I’m British (I was about to say that we’re British but I’d hate to start making baseless assumptions about you whatsoever and I very much want to be inclusive. I’m not just setting off on an unjustified tangent wrapping myself up in knots of worry because of implications that wouldn’t have occurred to anyone else), weather is a highly significant thing in my culture.
It’s hardly as if we have impressive customs or anything like that to crow about. That’s why precipitation and local atmosphere ranks so highly in our collective public consciousness. And that’s really saying something because our weather is pretty much grey with the out bout of drizzle thrown in for good measure. Storms, on the other hand, now those are just so gosh darned exciting.
Remember that belter way back then, the thunder and lightning dancing that savage ballet across the night’s sky? More than enough to get you to wax lyrical. Then there was that instance with the exhilaratingly awful storm damage. Trees crashed into roads, blocking off transport links, rainwater leaked its insipid way into assorted domiciles and don’t even get me started about those expensive plates that leaped all the way off the shelves.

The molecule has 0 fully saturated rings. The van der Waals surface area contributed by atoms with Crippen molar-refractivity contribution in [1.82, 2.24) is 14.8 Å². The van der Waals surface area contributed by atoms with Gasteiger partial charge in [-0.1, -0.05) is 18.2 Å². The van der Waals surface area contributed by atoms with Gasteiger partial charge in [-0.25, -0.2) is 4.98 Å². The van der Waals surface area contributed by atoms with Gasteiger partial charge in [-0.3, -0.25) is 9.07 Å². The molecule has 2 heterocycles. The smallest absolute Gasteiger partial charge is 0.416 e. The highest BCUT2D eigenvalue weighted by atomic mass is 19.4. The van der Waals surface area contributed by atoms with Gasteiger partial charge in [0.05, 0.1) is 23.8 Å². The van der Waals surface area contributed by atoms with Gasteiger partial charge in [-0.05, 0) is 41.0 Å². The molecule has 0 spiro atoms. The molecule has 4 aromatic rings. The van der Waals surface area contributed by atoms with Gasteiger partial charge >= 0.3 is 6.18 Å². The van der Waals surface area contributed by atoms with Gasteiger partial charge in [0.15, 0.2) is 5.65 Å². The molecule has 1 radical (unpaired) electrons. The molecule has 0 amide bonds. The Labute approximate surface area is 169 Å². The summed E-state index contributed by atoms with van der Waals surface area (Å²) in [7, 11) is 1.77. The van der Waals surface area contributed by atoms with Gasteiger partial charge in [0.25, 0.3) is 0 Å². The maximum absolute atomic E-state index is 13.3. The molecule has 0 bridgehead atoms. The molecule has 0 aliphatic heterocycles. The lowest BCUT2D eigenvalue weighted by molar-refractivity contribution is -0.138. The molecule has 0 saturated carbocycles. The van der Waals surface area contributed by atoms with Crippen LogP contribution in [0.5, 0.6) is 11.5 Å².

I can see you right there, getting lost in those startling memories. Come back to me though, if you start burrowing down too deep, you’re rather more likely than you might think to become embroiled in the past. Before long you won’t be able to find your way out and it’ll be next to impossible to begin sentences with anything but a wistful expression and ‘I remember way back in 85…’ Which is ridiculous, you might not have even been born then. Keep considering the here and now and don’t pine for what might have been. If it ever actually happened.
Song choices courtesy of: Tim Minchin, Ramin Djawadi and Benjamin Francis Leftwich